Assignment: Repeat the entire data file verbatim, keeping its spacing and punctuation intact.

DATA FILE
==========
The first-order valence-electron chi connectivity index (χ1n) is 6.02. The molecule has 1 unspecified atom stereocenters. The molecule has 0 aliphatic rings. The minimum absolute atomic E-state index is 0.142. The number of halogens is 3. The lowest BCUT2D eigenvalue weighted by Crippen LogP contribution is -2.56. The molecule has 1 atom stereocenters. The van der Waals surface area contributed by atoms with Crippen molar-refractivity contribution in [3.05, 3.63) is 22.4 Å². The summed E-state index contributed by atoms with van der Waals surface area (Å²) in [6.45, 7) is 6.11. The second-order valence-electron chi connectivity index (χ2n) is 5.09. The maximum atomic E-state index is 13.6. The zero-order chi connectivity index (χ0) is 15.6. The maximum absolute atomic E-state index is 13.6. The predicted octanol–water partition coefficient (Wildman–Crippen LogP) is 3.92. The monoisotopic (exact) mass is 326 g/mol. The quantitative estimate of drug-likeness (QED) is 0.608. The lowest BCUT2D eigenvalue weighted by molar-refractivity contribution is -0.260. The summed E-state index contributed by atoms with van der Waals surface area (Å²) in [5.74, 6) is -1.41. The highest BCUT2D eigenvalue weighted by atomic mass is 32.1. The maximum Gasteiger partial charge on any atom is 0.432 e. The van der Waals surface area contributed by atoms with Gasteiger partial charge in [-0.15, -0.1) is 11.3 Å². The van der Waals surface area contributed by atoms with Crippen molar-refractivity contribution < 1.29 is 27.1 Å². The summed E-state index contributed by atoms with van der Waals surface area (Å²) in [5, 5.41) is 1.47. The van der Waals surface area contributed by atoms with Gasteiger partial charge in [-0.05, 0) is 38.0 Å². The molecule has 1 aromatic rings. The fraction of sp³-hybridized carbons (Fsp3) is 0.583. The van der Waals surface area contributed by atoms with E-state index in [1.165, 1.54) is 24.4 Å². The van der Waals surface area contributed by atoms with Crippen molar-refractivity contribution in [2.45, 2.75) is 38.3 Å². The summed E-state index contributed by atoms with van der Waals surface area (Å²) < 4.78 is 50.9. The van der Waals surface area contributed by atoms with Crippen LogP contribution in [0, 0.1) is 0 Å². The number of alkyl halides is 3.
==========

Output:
The first-order valence-electron chi connectivity index (χ1n) is 6.02. The molecule has 1 unspecified atom stereocenters. The molecule has 0 aliphatic rings. The minimum absolute atomic E-state index is 0.142. The number of halogens is 3. The lowest BCUT2D eigenvalue weighted by Crippen LogP contribution is -2.56. The molecule has 1 atom stereocenters. The van der Waals surface area contributed by atoms with Crippen molar-refractivity contribution in [3.05, 3.63) is 22.4 Å². The summed E-state index contributed by atoms with van der Waals surface area (Å²) in [6.45, 7) is 6.11. The second-order valence-electron chi connectivity index (χ2n) is 5.09. The maximum atomic E-state index is 13.6. The zero-order chi connectivity index (χ0) is 15.6. The maximum absolute atomic E-state index is 13.6. The predicted octanol–water partition coefficient (Wildman–Crippen LogP) is 3.92. The monoisotopic (exact) mass is 326 g/mol. The quantitative estimate of drug-likeness (QED) is 0.608. The lowest BCUT2D eigenvalue weighted by molar-refractivity contribution is -0.260. The summed E-state index contributed by atoms with van der Waals surface area (Å²) in [5.74, 6) is -1.41. The highest BCUT2D eigenvalue weighted by atomic mass is 32.1. The maximum Gasteiger partial charge on any atom is 0.432 e. The van der Waals surface area contributed by atoms with Gasteiger partial charge in [-0.15, -0.1) is 11.3 Å². The van der Waals surface area contributed by atoms with Crippen molar-refractivity contribution < 1.29 is 27.1 Å². The summed E-state index contributed by atoms with van der Waals surface area (Å²) in [5, 5.41) is 1.47. The van der Waals surface area contributed by atoms with Gasteiger partial charge in [-0.05, 0) is 38.0 Å². The molecule has 1 aromatic rings. The fraction of sp³-hybridized carbons (Fsp3) is 0.583. The van der Waals surface area contributed by atoms with E-state index in [1.165, 1.54) is 24.4 Å². The van der Waals surface area contributed by atoms with Crippen molar-refractivity contribution in [2.45, 2.75) is 38.3 Å². The summed E-state index contributed by atoms with van der Waals surface area (Å²) < 4.78 is 50.9. The van der Waals surface area contributed by atoms with Crippen LogP contribution in [0, 0.1) is 0 Å². The number of alkyl halides is 3.